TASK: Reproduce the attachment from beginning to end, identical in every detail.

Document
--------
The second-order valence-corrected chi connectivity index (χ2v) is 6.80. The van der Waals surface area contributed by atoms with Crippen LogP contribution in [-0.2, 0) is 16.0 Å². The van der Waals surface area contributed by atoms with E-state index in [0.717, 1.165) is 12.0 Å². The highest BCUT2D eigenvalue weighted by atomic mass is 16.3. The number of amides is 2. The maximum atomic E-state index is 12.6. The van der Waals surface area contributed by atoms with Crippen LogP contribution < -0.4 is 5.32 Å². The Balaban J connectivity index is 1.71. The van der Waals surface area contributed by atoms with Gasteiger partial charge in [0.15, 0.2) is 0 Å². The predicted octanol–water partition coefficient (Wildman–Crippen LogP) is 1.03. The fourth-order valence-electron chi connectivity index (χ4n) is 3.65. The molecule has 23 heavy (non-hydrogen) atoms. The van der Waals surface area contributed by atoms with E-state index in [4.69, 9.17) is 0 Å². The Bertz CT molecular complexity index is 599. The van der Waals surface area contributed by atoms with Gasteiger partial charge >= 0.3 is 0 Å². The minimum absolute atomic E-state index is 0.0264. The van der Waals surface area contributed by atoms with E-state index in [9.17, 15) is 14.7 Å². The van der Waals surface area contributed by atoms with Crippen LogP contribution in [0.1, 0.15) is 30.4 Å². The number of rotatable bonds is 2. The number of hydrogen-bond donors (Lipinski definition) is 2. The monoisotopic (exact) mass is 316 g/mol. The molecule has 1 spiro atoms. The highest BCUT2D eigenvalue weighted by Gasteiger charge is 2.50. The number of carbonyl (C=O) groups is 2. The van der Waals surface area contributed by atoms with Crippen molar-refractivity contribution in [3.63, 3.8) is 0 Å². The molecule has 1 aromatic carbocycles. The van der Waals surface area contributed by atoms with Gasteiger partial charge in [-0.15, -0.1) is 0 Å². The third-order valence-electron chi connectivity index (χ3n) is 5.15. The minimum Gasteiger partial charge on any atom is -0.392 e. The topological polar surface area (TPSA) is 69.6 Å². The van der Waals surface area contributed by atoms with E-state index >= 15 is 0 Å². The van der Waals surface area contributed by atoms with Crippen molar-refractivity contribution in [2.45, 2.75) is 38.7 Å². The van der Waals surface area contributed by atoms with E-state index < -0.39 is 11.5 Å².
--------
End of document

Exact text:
The second-order valence-corrected chi connectivity index (χ2v) is 6.80. The van der Waals surface area contributed by atoms with Crippen LogP contribution in [-0.2, 0) is 16.0 Å². The van der Waals surface area contributed by atoms with E-state index in [0.717, 1.165) is 12.0 Å². The highest BCUT2D eigenvalue weighted by atomic mass is 16.3. The number of amides is 2. The maximum atomic E-state index is 12.6. The van der Waals surface area contributed by atoms with Crippen LogP contribution < -0.4 is 5.32 Å². The Balaban J connectivity index is 1.71. The van der Waals surface area contributed by atoms with Gasteiger partial charge in [0.15, 0.2) is 0 Å². The predicted octanol–water partition coefficient (Wildman–Crippen LogP) is 1.03. The fourth-order valence-electron chi connectivity index (χ4n) is 3.65. The molecule has 23 heavy (non-hydrogen) atoms. The van der Waals surface area contributed by atoms with E-state index in [4.69, 9.17) is 0 Å². The Bertz CT molecular complexity index is 599. The van der Waals surface area contributed by atoms with Gasteiger partial charge >= 0.3 is 0 Å². The minimum absolute atomic E-state index is 0.0264. The van der Waals surface area contributed by atoms with E-state index in [9.17, 15) is 14.7 Å². The van der Waals surface area contributed by atoms with Crippen LogP contribution in [0.1, 0.15) is 30.4 Å². The number of rotatable bonds is 2. The number of hydrogen-bond donors (Lipinski definition) is 2. The monoisotopic (exact) mass is 316 g/mol. The molecule has 1 spiro atoms. The highest BCUT2D eigenvalue weighted by Gasteiger charge is 2.50. The number of carbonyl (C=O) groups is 2. The van der Waals surface area contributed by atoms with Crippen molar-refractivity contribution in [3.63, 3.8) is 0 Å². The molecule has 1 aromatic carbocycles. The van der Waals surface area contributed by atoms with Gasteiger partial charge in [-0.15, -0.1) is 0 Å². The third-order valence-electron chi connectivity index (χ3n) is 5.15. The minimum Gasteiger partial charge on any atom is -0.392 e. The topological polar surface area (TPSA) is 69.6 Å². The van der Waals surface area contributed by atoms with E-state index >= 15 is 0 Å². The van der Waals surface area contributed by atoms with Crippen molar-refractivity contribution in [2.45, 2.75) is 38.7 Å². The van der Waals surface area contributed by atoms with E-state index < -0.39 is 11.5 Å².